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Tuesday, November 20, 2012

Femmepire Records: Bio Queens, Rainbow Tint, and Pretty People on Trampolines

Posted By on Tue, Nov 20, 2012 at 7:30 AM


Femmepire records is an interview series on femme identity. Click here for the elevator pitch and first interview.

Here's local comedian Jennifer Dronsky:

In a few words, define femme.

A queer person who appears feminine in some way, wears dresses, makeup, has a feminine demeanor, or to straight people, someone who looks like they're "the chick" in the relationship.

If you don't have a definition, what do you think of Google's: "A lesbian or a male homosexual who takes a traditionally feminine sexual role."

I think Google is a B-Hole. What does a "traditionally feminine sexual role" mean? Is that when the woman waits until the man has left the room to orgasm/cry? Just because I haven't worn pants since I was 16 and love lace doesn't mean that I am some pillow princess bottom who makes love like Sleeping Beauty in a pink satin room.

See also:

Bay Area Comedy Roundup: Gay Pride 2012 Edition

MakeShift: Making the Most of Small Studio Spaces

Do other people identify you as femme? How do you feel about that?

I wouldn't say I identify as a femme as much as I don't mind the term, and wouldn't be offended if someone needed to define me as such. I think most people see me as a straight lady. Is there a term for that? Most of the time it's an uncomfortable assumption because then I have to reveal myself as a homosexual radical with opinions about "equality" and "feminism" to unsuspecting bigots. Or I get to just feel wildly uncomfortable around a friend's extended family.

Do you feel like you have to try harder to be read or seen as queer? If so, how do you deal with that?

I don't think anyone has ever looked at me and thought, "I think she is gay!" Generally I need someone who reads as gay standing next to me so that when the sunlight hits them some of their gayness reflects onto me and tints my skin ever-so-slightly rainbow. Usually my girlfriend is the one who does this for me, but lately I was thinking of getting a queer-identifying tattoo. This could also save time if we are ever branded and put into concentration camps (again).

Do you feel constricted in who you date/sleep with because of your appearance?

As a bisexual femme I don't feel I have been limited per se. In the past I wished more women approached me romantically, and by "more" I mean at least one. But, in all that waiting, I learned I could just approach someone and attempt to be charming, and that seemed to work. I also learned new terms about myself like, "a high femme top from the bottom." Sounds like a fancy way to make a drink. I'll have a High Femme Top, from the bottom, please!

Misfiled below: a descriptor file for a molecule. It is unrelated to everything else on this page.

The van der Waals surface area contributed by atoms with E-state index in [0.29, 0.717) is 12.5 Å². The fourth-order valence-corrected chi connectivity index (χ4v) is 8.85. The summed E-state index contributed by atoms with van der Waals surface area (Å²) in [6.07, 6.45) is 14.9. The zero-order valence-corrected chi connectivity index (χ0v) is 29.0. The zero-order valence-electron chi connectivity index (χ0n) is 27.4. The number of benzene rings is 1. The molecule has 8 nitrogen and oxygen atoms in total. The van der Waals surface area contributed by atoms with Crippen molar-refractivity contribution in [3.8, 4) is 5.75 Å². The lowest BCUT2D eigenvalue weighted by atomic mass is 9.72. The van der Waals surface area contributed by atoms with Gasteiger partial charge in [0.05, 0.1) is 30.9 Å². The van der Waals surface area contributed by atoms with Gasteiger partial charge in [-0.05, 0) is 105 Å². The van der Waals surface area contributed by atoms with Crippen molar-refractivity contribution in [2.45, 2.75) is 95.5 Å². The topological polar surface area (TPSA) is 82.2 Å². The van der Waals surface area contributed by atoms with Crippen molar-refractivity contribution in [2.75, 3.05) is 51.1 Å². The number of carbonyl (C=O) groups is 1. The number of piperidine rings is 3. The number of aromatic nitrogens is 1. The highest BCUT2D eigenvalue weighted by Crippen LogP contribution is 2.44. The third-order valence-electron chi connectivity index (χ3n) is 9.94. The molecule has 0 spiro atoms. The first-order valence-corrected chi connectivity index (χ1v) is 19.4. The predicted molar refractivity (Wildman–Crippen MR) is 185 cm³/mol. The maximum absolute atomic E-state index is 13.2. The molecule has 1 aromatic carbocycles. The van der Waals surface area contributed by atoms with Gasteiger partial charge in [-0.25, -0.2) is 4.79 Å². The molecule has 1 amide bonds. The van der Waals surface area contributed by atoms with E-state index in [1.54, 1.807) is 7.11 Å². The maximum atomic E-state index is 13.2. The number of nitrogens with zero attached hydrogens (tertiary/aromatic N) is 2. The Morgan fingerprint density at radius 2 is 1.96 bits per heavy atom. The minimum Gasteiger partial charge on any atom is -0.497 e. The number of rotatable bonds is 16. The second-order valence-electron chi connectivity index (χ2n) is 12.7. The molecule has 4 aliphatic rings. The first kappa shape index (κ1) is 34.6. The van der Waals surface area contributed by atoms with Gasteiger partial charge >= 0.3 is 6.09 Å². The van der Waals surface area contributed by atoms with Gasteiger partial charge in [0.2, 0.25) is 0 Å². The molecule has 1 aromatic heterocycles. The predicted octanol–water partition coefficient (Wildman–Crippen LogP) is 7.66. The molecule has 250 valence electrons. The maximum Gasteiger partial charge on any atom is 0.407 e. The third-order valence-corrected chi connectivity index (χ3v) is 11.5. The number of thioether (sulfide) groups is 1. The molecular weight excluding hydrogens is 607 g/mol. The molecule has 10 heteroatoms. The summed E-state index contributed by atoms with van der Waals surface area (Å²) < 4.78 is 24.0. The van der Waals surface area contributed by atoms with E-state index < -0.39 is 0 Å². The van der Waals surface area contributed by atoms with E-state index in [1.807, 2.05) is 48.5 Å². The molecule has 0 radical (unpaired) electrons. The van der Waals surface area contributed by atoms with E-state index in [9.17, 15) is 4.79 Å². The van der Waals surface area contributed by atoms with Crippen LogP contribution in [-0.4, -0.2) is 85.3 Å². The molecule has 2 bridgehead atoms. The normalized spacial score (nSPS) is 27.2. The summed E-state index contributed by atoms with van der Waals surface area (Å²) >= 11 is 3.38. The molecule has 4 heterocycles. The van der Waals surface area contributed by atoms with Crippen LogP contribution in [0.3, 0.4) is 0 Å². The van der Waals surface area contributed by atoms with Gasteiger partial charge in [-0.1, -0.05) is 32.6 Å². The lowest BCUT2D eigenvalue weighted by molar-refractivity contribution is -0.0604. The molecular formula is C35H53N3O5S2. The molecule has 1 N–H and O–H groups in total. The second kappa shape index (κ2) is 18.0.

What prompts you to present the way you do? Is it something you consciously think about?

Since I was four I can remember lusting over dresses, bright colors, sparkles, and pretty fabrics. When I was seven I had a gold clutch that I would proudly wear with my best outfits and I was even scolded for calling my bitchy neighbor's floral pants "tacky." To be fair I wanted to tell her she looked like a messed up Peggy Bundy but I thought that would've been rude. Sometimes I think I was a lazy drag queen born into the body of a bio woman. But like raccoons and other woodland creatures who are attracted to shiny stuff, it's in my DNA or something.

Lesbian representations on TV/movies are almost always femme. Do you feel like this contributes negatively (or at all) to your life/gender presentation/identity?

Not really. Most TV is made for the majority (straight white people).

I would love to see diversity in the few lesbians on TV and in movies. And it sucked that The L Word was a poorly written show about a bunch of skinny femmes who were wildly self-contradicting and closed-minded, but the content of most TV shows is utter crap. I don't think Friends ever even had a black or Latino person in their studio audience. If they ever put a realistic lesbian or woman on TV then they would probably have to make all of their other characters more realistic, and then they would have to come up with better writing and it all just snowballs into hard work. When they could just put pretty people on trampolines and make them chug milk for a prize. Is that on TV yet?

For events in San Francisco this week and beyond, check out our calendar sectionFollow us on Twitter at @ExhibitionistSF and like us on Facebook. Follow Anna Pulley at @annapulley.

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